Southern comfort foods have been enjoying a prolonged heyday in New York City, encouraging Yankees to abandon their pretensions (and silverware) and tear into regional American meals. So when chef-owner Robert Newton (formerly of Le Cirque) opened a Brooklyn eatery promising polished takes on the food he grew up on in Arkansas, Brooklynites swiftly crowded the joint’s wooden banquettes and zinc-topped bar. There’s plenty here to excite a displaced Southerner (Newton also channels the cooking of Florida, Mississippi, the Virginias and the Carolinas), but his often junky, authentic-to-a-fault food holds limited appeal. While a fried-bologna sandwich (a filling $5 starter) was a faithful and delicious rendition of the classic—caramelized lunch meat with grainy Dijon in a split English muffin—other dishes weren’t so successful. A pimento-cheese appetizer (served on an otherwise agreeable “Southern snack tray” with radishes, house-made potato chips, deviled eggs, pickled ramps and okra) was a gummy, artificial-tasting spread with cheddar, roasted pimentos, mayonnaise and cayenne pepper. True to its origins? Perhaps. Delicious? Not so much. Entres also could have been plucked from a kitchen table in Little Rock, with scant evidence of a professional chef’s touch. Chicken and dumplings had a home-cooked quality, with gritty white gravy, dense, floury dumplings, stewed carrots and shredded meat—but at $18, a little refinement is in order. Though sophistication came through in a beautifully cooked pork chop, juicy, thick and blackened with grill marks, its accompaniment of cloying sweet-potato puree spoiled the tasty plate. Only desserts consistently captured the region’s flavors with finesse. An individual pecan tart was a compact puck of smooth, buttery filling, topped with glistening nuts on a crumbly crust. Rice pudding was as light as whipped cream, stippled with nutty grains and topped with rhubarb compote. Factor in a quaff from the all-American wine and beer list, and Seersucker is suitable for a cheap snack or sweet. But without more thoughtful expressions of Dixieland cuisine, the place will head south fast.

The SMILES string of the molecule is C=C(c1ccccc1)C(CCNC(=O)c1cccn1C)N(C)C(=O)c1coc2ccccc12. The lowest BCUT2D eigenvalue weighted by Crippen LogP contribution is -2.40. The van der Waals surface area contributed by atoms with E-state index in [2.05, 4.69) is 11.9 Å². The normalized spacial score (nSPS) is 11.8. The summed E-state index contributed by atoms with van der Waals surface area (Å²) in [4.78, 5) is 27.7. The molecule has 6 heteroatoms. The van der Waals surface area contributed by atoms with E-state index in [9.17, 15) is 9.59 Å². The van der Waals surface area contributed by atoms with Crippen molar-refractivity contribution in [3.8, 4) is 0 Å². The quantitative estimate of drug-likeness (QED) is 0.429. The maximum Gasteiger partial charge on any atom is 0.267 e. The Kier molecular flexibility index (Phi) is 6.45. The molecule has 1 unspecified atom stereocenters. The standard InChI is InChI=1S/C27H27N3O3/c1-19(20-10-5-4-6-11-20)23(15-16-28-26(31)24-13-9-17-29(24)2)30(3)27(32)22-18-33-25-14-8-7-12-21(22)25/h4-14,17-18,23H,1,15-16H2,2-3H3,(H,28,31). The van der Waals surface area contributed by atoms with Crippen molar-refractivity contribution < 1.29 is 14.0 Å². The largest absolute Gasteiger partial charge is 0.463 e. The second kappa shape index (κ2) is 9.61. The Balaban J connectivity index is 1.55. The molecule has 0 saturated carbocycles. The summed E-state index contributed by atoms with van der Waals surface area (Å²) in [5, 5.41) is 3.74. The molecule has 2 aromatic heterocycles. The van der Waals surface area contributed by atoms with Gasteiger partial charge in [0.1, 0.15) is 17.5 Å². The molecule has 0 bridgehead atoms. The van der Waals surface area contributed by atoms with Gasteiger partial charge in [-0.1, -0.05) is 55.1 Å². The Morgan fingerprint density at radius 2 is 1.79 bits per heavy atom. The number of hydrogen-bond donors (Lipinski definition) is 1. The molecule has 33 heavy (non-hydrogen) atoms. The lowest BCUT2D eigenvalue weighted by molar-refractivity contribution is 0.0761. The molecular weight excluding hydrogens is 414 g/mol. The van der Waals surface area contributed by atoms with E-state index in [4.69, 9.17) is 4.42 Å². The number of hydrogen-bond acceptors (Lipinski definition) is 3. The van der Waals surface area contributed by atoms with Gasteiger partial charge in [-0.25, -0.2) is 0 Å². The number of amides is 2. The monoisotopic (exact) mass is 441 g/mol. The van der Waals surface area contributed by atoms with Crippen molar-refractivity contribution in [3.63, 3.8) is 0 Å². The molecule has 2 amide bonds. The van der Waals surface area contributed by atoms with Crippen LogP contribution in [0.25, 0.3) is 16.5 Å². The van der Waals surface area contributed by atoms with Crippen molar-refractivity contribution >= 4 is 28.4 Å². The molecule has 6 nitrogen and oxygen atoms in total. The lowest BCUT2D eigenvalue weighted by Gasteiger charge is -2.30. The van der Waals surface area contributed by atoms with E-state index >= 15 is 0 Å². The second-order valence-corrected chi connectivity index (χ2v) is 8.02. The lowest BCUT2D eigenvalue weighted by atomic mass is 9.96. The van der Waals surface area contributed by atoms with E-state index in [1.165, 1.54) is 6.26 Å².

329 Smith St
|Cross street:||between Carroll and President Sts|
|Opening hours:||Tue–Fri 6–10:30pm; Sat, Sun 11am–2pm, 6–10:30pm|
|Transport:||Subway: F, G to Carroll St|
|Price:||Average main course: $19. AmEx, DC, Disc, MC|
|Do you own this business?|